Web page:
I am not opposed to the idea of having business leaders lead the World Bank. In fact, I am impressed the most with the achievements of a former World Bank president, Robert McNamara, who was a Detroit-based auto executive and head of the Pentagon before he came to the World Bank. Also successful in his tenure was James Wolfensohn, who led several businesses (including automobile) and commercial banks before heading the World Bank. So why am I not enthused about Ms. Nooyi’s hitherto undeclared candidacy?
My reservations about Ms. Nooyi stem from how she has promoted “fizzy drinks and snacks” to those who were depressed and grieve stricken by America’s wars. In January 2003, Ms. Nooyi spoke at Davos about the resilience of the Pepsi brand and the ability of its products to be recession proof. Dan Roberts quoted Ms. Nooyi in the Financial Times: “This is the first time I feel great working for an old-line business making fizzy drinks and snacks … The more people sit in front of their TV [worrying about war], the more they eat comfort foods."
In my day job as a professor of management I would view her statement about increasing shareholders’ equity as virtuous. After all, businesses exist to make profit. However, when I moonlight as a blogger, I can’t ignore the moral conundrum. What to think of a person or a business who see no harm in profiting from others’ grief. Sipping fizzy drinks and munching on calorie-rich snacks will not bring people out of depression. Such products, however, are more likely to exacerbate obesity-related illnesses that have become prevalent amongst low-income households in the United States. I, for one, cannot take comfort in pushing ‘comfort foods’ to the vulnerable.
And while Ms. Nooyi’s candidacy is yet undeclared, Jaffrey Sachs, a professor of development economics at Columbia University and a renowned author, has been actively campaigning for the gig at the World Bank. Professor Sachs argues that previous presidents of the World Bank were not specialists in development and hence, it’s time to consider someone with expertise in development studies for the job. He has lined up support from several African heads of states for his candidacy.
Professor Sachs’ credentials are impeccable. He became a tenured professor of economics at Harvard University at the age of 29. He has led the United Nation’s Millennium Project in the past. He has authored several well-regarded books on development and poverty. He has advised governments on how to mitigate poverty.
His achievements though are not without controversy. His economic shock therapies for struggling economies were not always therapeutic. His forecasts about the success of interventions often fell short. His Millennium villages have been rated as a “failure” by many. The Economist recently pointed out that Mr. Sachs had boasted of launching several thousand Millennium villages by 2009 and beyond. In fact, only 80 Millennium villages are operational today.
William Easterly, a professor of development economics at the New York University and a former World Bank economist who was fired by the Bank for criticising its policies, is suspicious of interventions proposed by the likes of Mr. Sachs. In a satirical piece in Foreign Policy, Professor Easterly explains how he would not lead the World Bank. “My accomplishments speak for themselves, having successfully offended every official or interest group in any way connected to the World Bank, even the head of maintenance,” writes Professor Easterly as he takes a shot at Professor Sachs who once complained of “idiots” at the World Bank.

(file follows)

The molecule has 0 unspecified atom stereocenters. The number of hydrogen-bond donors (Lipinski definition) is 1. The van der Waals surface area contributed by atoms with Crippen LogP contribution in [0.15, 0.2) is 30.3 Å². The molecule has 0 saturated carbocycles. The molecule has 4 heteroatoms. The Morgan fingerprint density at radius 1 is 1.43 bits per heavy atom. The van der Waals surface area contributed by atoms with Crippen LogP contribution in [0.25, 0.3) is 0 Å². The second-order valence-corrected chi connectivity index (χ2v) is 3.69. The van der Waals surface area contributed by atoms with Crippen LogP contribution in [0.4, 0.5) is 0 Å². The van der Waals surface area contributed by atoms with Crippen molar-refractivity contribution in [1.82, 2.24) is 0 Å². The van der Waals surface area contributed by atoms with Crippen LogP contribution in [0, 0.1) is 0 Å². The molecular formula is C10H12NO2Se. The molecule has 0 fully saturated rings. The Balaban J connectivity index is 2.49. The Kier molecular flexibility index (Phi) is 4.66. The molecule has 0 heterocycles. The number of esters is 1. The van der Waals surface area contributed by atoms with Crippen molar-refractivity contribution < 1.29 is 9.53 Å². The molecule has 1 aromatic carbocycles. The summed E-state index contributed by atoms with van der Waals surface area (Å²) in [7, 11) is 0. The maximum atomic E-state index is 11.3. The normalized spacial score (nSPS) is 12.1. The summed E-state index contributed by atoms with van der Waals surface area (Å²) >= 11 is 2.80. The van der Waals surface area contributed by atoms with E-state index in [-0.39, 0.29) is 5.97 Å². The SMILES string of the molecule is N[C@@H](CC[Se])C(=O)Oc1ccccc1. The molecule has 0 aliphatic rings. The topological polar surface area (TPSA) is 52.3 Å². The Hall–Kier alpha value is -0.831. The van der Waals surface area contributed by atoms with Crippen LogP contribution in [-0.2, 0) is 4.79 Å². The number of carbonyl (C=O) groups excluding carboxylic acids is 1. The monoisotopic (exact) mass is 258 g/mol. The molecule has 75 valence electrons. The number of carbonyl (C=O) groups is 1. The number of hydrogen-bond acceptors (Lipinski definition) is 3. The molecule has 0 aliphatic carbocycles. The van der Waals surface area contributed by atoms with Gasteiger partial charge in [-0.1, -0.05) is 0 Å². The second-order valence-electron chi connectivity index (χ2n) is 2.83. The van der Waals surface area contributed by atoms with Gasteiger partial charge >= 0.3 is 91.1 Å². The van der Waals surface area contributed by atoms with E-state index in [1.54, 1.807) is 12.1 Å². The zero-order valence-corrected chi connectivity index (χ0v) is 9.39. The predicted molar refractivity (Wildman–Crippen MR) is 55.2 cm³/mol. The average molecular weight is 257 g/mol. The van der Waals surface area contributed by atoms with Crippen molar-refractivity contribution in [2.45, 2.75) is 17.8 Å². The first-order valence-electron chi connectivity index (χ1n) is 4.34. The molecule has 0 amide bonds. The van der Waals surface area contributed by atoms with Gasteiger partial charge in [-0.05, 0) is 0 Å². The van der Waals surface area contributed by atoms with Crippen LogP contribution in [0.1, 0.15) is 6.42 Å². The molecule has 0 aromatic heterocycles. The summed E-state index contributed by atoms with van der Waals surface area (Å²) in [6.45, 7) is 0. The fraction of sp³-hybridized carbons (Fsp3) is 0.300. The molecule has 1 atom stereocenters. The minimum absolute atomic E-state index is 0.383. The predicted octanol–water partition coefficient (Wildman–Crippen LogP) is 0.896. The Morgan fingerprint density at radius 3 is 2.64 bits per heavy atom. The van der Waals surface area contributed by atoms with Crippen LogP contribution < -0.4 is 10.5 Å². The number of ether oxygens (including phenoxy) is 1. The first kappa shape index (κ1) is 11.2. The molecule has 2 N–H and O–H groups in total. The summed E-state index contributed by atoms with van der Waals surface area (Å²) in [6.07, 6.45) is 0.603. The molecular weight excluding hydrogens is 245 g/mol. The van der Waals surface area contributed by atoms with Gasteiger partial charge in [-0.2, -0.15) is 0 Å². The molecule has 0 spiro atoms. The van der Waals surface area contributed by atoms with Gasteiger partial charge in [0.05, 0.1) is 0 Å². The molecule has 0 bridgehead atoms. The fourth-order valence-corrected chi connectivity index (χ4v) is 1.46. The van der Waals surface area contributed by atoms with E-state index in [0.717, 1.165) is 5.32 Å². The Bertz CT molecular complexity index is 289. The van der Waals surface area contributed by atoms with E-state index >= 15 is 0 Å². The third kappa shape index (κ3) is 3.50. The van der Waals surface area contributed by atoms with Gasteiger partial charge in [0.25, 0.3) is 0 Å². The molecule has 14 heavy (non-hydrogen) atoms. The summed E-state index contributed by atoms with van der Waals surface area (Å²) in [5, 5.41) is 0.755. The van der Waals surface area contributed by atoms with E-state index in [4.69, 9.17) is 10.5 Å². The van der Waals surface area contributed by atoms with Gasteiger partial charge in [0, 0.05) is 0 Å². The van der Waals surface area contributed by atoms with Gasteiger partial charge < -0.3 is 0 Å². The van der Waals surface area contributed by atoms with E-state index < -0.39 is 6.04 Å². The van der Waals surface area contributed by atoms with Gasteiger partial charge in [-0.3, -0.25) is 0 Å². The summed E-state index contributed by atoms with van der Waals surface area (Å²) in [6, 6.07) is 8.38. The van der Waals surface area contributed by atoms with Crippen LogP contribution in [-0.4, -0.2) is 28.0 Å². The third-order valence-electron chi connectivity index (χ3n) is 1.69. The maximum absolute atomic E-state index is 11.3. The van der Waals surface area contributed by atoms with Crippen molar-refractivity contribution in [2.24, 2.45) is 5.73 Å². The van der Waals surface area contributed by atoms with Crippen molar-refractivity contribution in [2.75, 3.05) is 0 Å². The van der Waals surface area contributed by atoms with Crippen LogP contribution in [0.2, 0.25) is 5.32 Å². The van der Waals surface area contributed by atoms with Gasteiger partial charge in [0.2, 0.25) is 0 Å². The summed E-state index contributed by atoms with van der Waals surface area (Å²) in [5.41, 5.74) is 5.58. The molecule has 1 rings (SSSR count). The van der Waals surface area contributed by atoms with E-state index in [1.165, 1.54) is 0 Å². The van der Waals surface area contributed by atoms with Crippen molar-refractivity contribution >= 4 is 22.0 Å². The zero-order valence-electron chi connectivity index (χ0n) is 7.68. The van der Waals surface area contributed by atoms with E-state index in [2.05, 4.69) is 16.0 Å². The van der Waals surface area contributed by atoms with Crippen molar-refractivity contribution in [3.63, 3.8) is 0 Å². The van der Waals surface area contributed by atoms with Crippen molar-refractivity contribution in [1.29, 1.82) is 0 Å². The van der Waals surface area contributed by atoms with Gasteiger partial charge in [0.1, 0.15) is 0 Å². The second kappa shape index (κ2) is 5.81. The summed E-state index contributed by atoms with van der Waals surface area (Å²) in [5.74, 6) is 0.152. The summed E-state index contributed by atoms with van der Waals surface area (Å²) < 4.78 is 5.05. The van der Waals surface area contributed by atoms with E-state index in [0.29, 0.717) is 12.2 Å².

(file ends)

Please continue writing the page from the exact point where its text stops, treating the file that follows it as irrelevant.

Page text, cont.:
Professor Easterly’s book The White Man’s Burden: Why the West’s Efforts to Aid the Rest Have Done So Much Ill and So Little Good argues that “we in the West need to face our own history of ineptitude and draw the proper conclusions, especially at a time when the question of our ability to transplant Western institutions has become one of the most pressing issues we face.” He argues that the aid money often ends up supporting corrupt dictators in the developing countries and at the same time make the governments in aid recipient countries more accountable to donors than to the masses.
While being critical of the World Bank, I also see great value in what the Bank has accomplished over the years. I see the World Bank as the world’s leading think tank on development economics. Hundreds of economists, engineers, and other experts at the World Bank produce thousands of reports, academic and working papers, and books every year. The research produced at the World Bank competes in quality with what is being produced by leading research centres on development economics. The Bank has no competition in research volume as it stands far ahead of the rest.
It would be naïve on my part to expect the World Bank to be able to mitigate poverty across the globe. Mitigating poverty is a formidable challenge that cannot be accomplished by a single institution. The World Bank can, and to a large extent already has, become a clearing house of information and data so that policymakers, NGOs, and others concerned with improving the lot of the very poor across the globe can adopt evidence-based planning using the resources and intelligence available from the World Bank. At the same time, the Bank may continue funding necessary infrastructure in developing economies in a more transparent fashion. Such projects help the Bank to monitor and document their impacts so that others may learn from the Banks’ experience.
The views expressed by this blogger and in the following reader comments do not necessarily reflect the views and policies of the Dawn Media Group.
Murtaza Haider is a Toronto-based academic and the director of Regionomics.com.
He tweets @regionomics.
The views expressed by this writer and commenters below do not necessarily reflect the views and policies of the Dawn Media Group.